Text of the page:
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And again, it will ensure that patients aren’t given antibiotics unnecessarily. So viral source has to be considered in number of both upper and lower respiratory tract infections, such as pneumonia. And if we look at the conventional laboratory methods compared to syndromic from a post hoc study by ResPOC by Clark et al. in Southampton, shows that a rapid turnaround time of less than two hours, almost around 1 and 1/2 hours, is very important in achieving that window of care to actually reduce unnecessary antibiotics and improve that clinical decision-making for early discharge, discontinuing antibiotics, and also preventing unnecessary hospital admission. So this whole essence of delivering results in a speedy fashion, reliable fashion is vital.
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Although there are point-of-care tests which are based on rapid technologies, if the sensitivity is low, as there are for some testing panels just for influenza, again, there needs to be an element of caution applied here, as it’s important to ensure that we do have the sensitivity and specificity that is delivered with high sensitivity syndromic panels. So rapid identification of viruses, of bacteria also is crucial to prevent the transmission to other vulnerable groups within the hospital, especially the immunocompromised inherently vulnerable nature of some of the patients admitted to emergency care.
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There’s been numerous efforts that have shown that point-of-care PCR can improve the social distancing practices and curb these nosocomial infection spreading, cohorting patients based on pathogen. And this really transforms patient flow and reduces the risk which has been recommended by the World Health Organisation. So rapid virus detection can improve these triaging decisions at the front door – the closer to the front door, the better – and ensure that patients aren’t at risk to each other. We’re more and more aware of this now, with the current pandemic, but even looking previously at influenza, there is that need to mitigate infection transmission for all viruses.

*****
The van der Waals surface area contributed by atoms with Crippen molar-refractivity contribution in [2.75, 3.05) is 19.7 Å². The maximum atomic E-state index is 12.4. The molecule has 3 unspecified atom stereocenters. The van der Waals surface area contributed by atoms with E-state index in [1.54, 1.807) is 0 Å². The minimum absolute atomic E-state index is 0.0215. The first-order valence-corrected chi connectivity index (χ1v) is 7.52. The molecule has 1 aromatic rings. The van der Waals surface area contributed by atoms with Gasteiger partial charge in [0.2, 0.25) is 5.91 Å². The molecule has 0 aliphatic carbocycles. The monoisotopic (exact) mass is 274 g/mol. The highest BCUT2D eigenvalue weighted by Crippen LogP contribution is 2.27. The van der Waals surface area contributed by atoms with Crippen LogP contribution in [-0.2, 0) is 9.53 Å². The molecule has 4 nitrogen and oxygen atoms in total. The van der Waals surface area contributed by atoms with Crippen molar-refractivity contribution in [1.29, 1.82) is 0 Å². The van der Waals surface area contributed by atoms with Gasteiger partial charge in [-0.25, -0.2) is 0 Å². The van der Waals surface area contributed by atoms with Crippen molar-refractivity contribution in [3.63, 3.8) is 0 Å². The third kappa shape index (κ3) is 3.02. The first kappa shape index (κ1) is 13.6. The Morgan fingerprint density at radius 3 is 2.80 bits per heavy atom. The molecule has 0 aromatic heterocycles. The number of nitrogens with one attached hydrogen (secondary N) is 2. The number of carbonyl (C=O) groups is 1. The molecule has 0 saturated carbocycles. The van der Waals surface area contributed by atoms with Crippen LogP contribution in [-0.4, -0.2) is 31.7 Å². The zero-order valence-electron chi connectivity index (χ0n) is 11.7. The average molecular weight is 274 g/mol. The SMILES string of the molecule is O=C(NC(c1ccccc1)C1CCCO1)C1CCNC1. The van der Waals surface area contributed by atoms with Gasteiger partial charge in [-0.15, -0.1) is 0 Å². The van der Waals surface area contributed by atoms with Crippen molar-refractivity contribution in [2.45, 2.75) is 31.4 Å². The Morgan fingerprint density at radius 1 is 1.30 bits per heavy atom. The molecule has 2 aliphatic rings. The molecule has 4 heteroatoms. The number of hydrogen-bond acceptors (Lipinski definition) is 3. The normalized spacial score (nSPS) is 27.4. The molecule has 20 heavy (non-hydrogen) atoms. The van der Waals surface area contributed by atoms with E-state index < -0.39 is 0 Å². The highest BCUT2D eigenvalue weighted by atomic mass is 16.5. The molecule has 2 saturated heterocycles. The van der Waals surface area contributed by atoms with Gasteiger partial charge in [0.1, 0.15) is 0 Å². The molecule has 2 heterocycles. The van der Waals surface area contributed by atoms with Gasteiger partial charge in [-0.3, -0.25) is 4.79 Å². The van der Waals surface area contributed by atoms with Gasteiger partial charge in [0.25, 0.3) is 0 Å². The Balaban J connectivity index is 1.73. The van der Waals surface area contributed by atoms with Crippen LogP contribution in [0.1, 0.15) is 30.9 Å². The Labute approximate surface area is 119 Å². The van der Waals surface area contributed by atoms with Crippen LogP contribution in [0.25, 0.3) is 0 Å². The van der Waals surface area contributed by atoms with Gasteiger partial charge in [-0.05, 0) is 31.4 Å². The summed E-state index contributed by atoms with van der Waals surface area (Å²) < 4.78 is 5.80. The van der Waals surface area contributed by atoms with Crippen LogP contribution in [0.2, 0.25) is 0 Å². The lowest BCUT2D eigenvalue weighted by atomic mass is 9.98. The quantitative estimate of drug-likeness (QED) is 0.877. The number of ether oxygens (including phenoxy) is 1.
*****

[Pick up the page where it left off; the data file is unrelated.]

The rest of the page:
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And we know with metapneumoviruses, which is becoming more common now in the United States, a lot more viruses emerging where we do need to employ these kind of cohorting measures, not just restricted to influenza and COVID. So we can see the value of syndromic testing here. We can see how important this is from a patient level, but also to a population level at large – improving antimicrobial stewardship, ensuring adequate infection control measures are in place – as we can detect with good sensitivity, the organism, or the virus maybe, causing disease, but also protecting healthcare workers and other patients, and improving patient flow. Thank you.

In this video, Dr Kay Roy addresses the value syndromic testing holds for patient care, analysing its benefits in the context of respiratory infections. Respiratory infections can be caused by viral and/or bacterial pathogens; syndromic testing panels exist for both viral and bacterial targets, as well as AMR gene targets which can be useful in assessing antimicrobial susceptibility and guiding treatment decisions.

Today, increasing focus is being placed on the importance of viruses in causing disease. Additionally, it is important to consider the impact of co-infection of viruses and bacteria, and their interactions, on management — especially in patient populations undergoing immunotherapy and hosting different organisms.

Syndromic testing adds value in the form of quick, reliable tests resulting in: a reduction of the number of tests needed, directed antibiotic and antiviral therapy, improved use of hospital facilities, a reduction in unnecessary hospital stays, and the stress this places on healthcare systems. For the patient, this results in improved care.

The reference cited in the video has been provided as a link in the see also section.

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Syndromic Testing and Antimicrobial Stewardship